The unbeaten record lasted until February and a surprise defeat at Wolves, though only because United had again showed their famous tenacity in coming back from two goals down at Blackpool to win with three goals in the last 20 minutes. Most teams would have been content to draw in those circumstances, but that is what sets United apart. They did the same at West Ham in April, turning a 2-0 deficit into a 4-2 win in a match somewhat overshadowed by Rooney’s peculiar style of goal celebration.
United needed to win that match because they had just been beaten at Chelsea and Liverpool, and that is exactly what they did. Interviewed in mid-season around the time of the Carling Cup final, Birmingham’s former United goalkeeper Ben Foster gave a succinct analysis of what sets Ferguson’s team apart. “United have a winning ethos all of their own,” he said.
“That is what they carry on to the pitch and you’ve got to admire them for it. When they were 2-0 down at Blackpool I knew for a fact they would come back and win. They have that toughness. It’s expected. The manager doesn’t tend to sign players if he doesn’t see it in them. You don’t get that anywhere else, not even at Chelsea.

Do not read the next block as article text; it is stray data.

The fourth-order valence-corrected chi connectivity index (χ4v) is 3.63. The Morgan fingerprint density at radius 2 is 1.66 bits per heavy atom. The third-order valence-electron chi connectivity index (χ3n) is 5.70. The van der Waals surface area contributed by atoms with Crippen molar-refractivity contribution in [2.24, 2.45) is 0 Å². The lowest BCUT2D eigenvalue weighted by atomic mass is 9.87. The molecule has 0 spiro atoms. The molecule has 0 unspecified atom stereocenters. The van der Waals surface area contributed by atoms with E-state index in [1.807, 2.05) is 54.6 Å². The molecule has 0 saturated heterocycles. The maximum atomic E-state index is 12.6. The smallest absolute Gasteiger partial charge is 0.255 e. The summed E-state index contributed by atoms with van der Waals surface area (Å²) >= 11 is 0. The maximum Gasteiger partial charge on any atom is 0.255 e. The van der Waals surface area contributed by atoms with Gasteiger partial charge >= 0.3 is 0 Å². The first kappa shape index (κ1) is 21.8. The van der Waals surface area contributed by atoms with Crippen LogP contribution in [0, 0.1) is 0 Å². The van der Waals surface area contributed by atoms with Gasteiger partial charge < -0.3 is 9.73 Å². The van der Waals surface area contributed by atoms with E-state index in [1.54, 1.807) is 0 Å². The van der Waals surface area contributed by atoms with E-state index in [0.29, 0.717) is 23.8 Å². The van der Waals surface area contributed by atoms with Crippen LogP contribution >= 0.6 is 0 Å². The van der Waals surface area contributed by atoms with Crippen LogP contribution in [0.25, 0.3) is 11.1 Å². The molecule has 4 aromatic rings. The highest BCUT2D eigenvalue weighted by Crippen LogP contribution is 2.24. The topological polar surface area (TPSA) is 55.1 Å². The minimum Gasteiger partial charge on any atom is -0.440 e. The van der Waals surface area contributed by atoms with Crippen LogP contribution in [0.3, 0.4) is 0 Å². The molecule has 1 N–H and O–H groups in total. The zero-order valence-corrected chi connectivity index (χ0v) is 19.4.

“You wouldn’t see United throwing away a four-goal lead like Arsenal did at Newcastle. It just wouldn’t happen. United would have won by six or seven goals, but with Arsenal a few cracks appeared.”
Ferguson says the title always goes to the team that shows the most consistency, and goes on to point out that United have scored more goals than anyone else in the league this season, and won more games. They have also reached another Champions League final and coped with Rooney being both out of sorts and out of form for most of the first half of the season, so despite of all the faint praise they must have been doing something right.
Perhaps this is not a United side to stir the blood or a Premier League season to be remembered, yet no one will quickly forget the emergence of Javier Hernández, the incredible longevity of Ryan Giggs, the eventual excellence of Rooney or the cleverness with which Ferguson picks his teams.